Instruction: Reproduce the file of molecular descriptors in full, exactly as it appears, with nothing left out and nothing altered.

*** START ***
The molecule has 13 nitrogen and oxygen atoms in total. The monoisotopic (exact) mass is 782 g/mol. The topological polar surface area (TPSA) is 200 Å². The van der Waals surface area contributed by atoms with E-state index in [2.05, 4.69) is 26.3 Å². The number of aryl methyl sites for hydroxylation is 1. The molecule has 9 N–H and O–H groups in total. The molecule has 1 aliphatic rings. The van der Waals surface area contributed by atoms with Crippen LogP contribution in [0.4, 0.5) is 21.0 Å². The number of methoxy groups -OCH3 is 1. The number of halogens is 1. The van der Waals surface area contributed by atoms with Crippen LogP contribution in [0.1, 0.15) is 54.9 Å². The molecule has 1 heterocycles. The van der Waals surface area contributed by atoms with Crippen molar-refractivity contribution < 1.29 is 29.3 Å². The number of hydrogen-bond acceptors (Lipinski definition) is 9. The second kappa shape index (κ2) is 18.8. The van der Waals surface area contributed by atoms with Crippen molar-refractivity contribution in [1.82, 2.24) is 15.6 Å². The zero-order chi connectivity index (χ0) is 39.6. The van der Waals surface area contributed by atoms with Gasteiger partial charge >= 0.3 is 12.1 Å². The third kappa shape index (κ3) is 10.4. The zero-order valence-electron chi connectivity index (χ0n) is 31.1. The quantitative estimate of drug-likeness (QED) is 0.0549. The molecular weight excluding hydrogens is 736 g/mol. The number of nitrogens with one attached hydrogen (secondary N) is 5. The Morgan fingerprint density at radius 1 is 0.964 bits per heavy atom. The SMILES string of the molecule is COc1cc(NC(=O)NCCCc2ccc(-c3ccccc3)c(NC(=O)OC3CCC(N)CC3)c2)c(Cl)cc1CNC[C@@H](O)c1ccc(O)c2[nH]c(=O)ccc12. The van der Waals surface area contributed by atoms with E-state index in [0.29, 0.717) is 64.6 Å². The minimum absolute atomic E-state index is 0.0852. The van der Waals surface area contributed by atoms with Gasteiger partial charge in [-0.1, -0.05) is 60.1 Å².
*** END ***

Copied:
The molecule has 13 nitrogen and oxygen atoms in total. The monoisotopic (exact) mass is 782 g/mol. The topological polar surface area (TPSA) is 200 Å². The van der Waals surface area contributed by atoms with E-state index in [2.05, 4.69) is 26.3 Å². The number of aryl methyl sites for hydroxylation is 1. The molecule has 9 N–H and O–H groups in total. The molecule has 1 aliphatic rings. The van der Waals surface area contributed by atoms with Crippen LogP contribution in [0.4, 0.5) is 21.0 Å². The number of methoxy groups -OCH3 is 1. The number of halogens is 1. The van der Waals surface area contributed by atoms with Crippen LogP contribution in [0.1, 0.15) is 54.9 Å². The molecule has 1 heterocycles. The van der Waals surface area contributed by atoms with Crippen molar-refractivity contribution < 1.29 is 29.3 Å². The number of hydrogen-bond acceptors (Lipinski definition) is 9. The second kappa shape index (κ2) is 18.8. The van der Waals surface area contributed by atoms with Crippen molar-refractivity contribution in [1.82, 2.24) is 15.6 Å². The zero-order chi connectivity index (χ0) is 39.6. The van der Waals surface area contributed by atoms with Gasteiger partial charge >= 0.3 is 12.1 Å². The third kappa shape index (κ3) is 10.4. The zero-order valence-electron chi connectivity index (χ0n) is 31.1. The quantitative estimate of drug-likeness (QED) is 0.0549. The molecular weight excluding hydrogens is 736 g/mol. The number of nitrogens with one attached hydrogen (secondary N) is 5. The Morgan fingerprint density at radius 1 is 0.964 bits per heavy atom. The SMILES string of the molecule is COc1cc(NC(=O)NCCCc2ccc(-c3ccccc3)c(NC(=O)OC3CCC(N)CC3)c2)c(Cl)cc1CNC[C@@H](O)c1ccc(O)c2[nH]c(=O)ccc12. The van der Waals surface area contributed by atoms with E-state index in [0.29, 0.717) is 64.6 Å². The minimum absolute atomic E-state index is 0.0852. The van der Waals surface area contributed by atoms with Gasteiger partial charge in [-0.1, -0.05) is 60.1 Å².